Is Romm overly pessimistic? Or is he right?

Drilling Down: A Troubled Legacy in Oil

The spill in the Gulf of Mexico is the latest disaster for BP, which has been haunted by a history of cost-cutting.

...The price of the historic inherent flaws in BP's culture is currently at least $6 million every day for the clean-up operation. Repairing the environmental disaster will cost a fortune. Politically, the consequence for past cost-cutting is incalculable. Yet, BP's recovery and success is important to the world's oil supply.

Producing oil is an old, dirty and hazardous business. Easy oil—"the low hanging fruit"—is now the preserve of the traditional producer countries like Russia and Venezuela whose short-sighted self-interests are preventing efficient production from their oilfields. Western corporations have been compelled to switch their search under the Atlantic seabed and breaking technical frontiers. "Cracking the Gulf" is at the cutting edge of the industry's technical expertise.

In the rush to find more oil, BP's explorers in Houston, blessed by skills admired by rivals, have been remarkably successful. But the operating conditions are brutal. The constant stream of inventions to allow Big Oil's masters of the underworld to remotely guide a drill through a mile of water onto the seabed and then squirrel a 12-inch path through five miles of sand, salt, clay and rock towards a potential bonanza depends upon remarkable scientific calculations. Finding elegant solutions to seemingly intractable problems causes oil men's hearts to beat faster. Risk is the oxygen of oil companies.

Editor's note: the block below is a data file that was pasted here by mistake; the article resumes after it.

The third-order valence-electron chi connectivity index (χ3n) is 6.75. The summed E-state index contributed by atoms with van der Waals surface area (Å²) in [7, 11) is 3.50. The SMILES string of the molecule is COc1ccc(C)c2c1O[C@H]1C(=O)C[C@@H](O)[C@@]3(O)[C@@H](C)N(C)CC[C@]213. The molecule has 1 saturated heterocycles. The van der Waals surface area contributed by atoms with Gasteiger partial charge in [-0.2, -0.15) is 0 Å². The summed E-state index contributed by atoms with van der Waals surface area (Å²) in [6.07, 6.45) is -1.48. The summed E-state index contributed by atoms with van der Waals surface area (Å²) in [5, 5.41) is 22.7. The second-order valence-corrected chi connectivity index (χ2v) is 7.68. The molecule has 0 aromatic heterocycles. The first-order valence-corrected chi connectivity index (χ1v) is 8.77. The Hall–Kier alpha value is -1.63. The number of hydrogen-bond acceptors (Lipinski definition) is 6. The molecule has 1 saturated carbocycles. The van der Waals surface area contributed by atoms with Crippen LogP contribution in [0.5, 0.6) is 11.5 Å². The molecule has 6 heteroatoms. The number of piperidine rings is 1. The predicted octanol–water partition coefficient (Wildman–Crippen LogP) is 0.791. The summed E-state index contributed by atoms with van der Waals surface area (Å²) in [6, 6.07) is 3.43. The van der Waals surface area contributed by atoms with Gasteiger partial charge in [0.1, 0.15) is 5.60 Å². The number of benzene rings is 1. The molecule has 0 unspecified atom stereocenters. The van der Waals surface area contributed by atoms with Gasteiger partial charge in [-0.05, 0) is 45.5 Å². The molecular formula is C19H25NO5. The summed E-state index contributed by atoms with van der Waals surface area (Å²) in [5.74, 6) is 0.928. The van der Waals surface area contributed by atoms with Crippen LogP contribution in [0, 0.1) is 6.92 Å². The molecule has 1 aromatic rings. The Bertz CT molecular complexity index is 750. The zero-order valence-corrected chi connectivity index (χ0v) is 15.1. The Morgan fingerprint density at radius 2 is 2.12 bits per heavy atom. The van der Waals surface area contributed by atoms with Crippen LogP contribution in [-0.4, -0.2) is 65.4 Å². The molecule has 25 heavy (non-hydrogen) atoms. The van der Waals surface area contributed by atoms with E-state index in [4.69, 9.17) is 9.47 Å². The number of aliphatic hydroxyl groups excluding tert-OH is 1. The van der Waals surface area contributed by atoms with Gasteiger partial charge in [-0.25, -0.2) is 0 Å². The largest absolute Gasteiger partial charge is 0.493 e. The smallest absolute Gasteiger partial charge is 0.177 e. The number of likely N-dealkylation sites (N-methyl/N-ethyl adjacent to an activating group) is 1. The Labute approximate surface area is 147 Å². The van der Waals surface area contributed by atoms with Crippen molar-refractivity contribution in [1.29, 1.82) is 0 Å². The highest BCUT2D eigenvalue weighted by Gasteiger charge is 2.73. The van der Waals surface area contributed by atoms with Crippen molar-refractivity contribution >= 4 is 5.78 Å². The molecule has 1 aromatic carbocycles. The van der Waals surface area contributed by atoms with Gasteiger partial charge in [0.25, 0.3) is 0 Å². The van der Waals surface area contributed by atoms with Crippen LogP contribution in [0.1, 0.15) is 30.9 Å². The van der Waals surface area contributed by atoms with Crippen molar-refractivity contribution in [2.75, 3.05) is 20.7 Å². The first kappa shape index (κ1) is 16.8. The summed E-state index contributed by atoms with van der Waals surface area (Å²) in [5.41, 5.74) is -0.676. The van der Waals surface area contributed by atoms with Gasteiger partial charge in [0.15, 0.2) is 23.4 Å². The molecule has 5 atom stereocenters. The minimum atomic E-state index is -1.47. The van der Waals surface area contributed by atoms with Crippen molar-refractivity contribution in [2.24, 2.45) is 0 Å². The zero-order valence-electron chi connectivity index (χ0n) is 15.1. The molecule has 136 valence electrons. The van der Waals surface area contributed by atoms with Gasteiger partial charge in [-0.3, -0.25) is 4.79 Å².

BP plan deemed major spill from Gulf well unlikely

MOUTH OF THE MISSISSIPPI RIVER — The worst U.S. oil spill in decades reached into precious shoreline habitat along the Gulf Coast as documents emerged showing British Petroleum downplayed the possibility of a catastrophic accident at the offshore rig that exploded.

BP suggested in a 2009 exploration plan and environmental impact analysis for the well that an accident leading to a giant crude oil spill - and serious damage to beaches, fish and mammals - was unlikely, or virtually impossible.

BP, Transocean Lawsuits Surge as Oil Spill Spreads in Gulf

(Bloomberg) -- BP Plc and Transocean Ltd. face at least 36 lawsuits, including group cases with potentially thousands of plaintiffs, over environmental damage and personal injuries caused by the oil spill in the Gulf of Mexico.

At least 31 proposed class-action suits have been filed in courthouses from Texas to Florida. Commercial fishermen, shrimpers, charter-boat operators and beachfront-property owners asked to represent anyone whose livelihood depends on coastal waters imperiled by the drifting oil. At least 24 cases were filed yesterday.

Obama to visit Gulf oil spill area

Venice, Louisiana (CNN) -- President Obama will visit the oil spill area along the Gulf Coast within 48 hours, a White House official said Saturday as residents braced for the oil slick creeping toward the shore.

Obama could visit the region as early as Sunday because of the national significance and potential magnitude of the environmental damage, senior administration officials said.